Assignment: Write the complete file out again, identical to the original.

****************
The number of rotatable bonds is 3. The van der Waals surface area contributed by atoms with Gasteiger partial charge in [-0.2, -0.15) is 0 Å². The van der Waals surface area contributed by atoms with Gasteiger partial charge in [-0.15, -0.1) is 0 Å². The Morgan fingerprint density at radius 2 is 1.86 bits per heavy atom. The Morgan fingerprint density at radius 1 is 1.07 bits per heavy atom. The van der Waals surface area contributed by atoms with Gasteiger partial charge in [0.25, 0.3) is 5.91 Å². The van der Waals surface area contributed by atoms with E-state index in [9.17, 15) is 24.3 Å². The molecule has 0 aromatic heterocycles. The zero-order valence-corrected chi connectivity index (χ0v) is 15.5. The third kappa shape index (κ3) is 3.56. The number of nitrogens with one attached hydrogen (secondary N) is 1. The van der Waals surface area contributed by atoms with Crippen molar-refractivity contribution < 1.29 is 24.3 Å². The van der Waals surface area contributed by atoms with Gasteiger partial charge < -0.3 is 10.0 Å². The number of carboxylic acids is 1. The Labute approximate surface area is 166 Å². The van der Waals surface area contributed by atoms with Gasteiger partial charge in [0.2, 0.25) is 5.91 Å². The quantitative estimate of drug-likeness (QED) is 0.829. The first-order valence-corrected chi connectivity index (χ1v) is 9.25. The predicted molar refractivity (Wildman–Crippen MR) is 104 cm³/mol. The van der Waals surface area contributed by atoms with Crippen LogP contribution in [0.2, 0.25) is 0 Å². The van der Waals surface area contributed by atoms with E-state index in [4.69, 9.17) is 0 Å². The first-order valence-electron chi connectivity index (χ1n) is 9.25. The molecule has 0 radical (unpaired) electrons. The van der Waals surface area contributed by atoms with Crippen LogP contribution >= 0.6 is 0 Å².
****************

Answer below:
The number of rotatable bonds is 3. The van der Waals surface area contributed by atoms with Gasteiger partial charge in [-0.2, -0.15) is 0 Å². The van der Waals surface area contributed by atoms with Gasteiger partial charge in [-0.15, -0.1) is 0 Å². The Morgan fingerprint density at radius 2 is 1.86 bits per heavy atom. The Morgan fingerprint density at radius 1 is 1.07 bits per heavy atom. The van der Waals surface area contributed by atoms with Gasteiger partial charge in [0.25, 0.3) is 5.91 Å². The van der Waals surface area contributed by atoms with E-state index in [9.17, 15) is 24.3 Å². The molecule has 0 aromatic heterocycles. The zero-order valence-corrected chi connectivity index (χ0v) is 15.5. The third kappa shape index (κ3) is 3.56. The number of nitrogens with one attached hydrogen (secondary N) is 1. The van der Waals surface area contributed by atoms with Crippen molar-refractivity contribution < 1.29 is 24.3 Å². The van der Waals surface area contributed by atoms with Gasteiger partial charge < -0.3 is 10.0 Å². The number of carboxylic acids is 1. The Labute approximate surface area is 166 Å². The van der Waals surface area contributed by atoms with Gasteiger partial charge in [0.2, 0.25) is 5.91 Å². The quantitative estimate of drug-likeness (QED) is 0.829. The first-order valence-corrected chi connectivity index (χ1v) is 9.25. The predicted molar refractivity (Wildman–Crippen MR) is 104 cm³/mol. The van der Waals surface area contributed by atoms with Crippen LogP contribution in [0.2, 0.25) is 0 Å². The van der Waals surface area contributed by atoms with E-state index in [4.69, 9.17) is 0 Å². The first-order valence-electron chi connectivity index (χ1n) is 9.25. The molecule has 0 radical (unpaired) electrons. The van der Waals surface area contributed by atoms with Crippen LogP contribution >= 0.6 is 0 Å².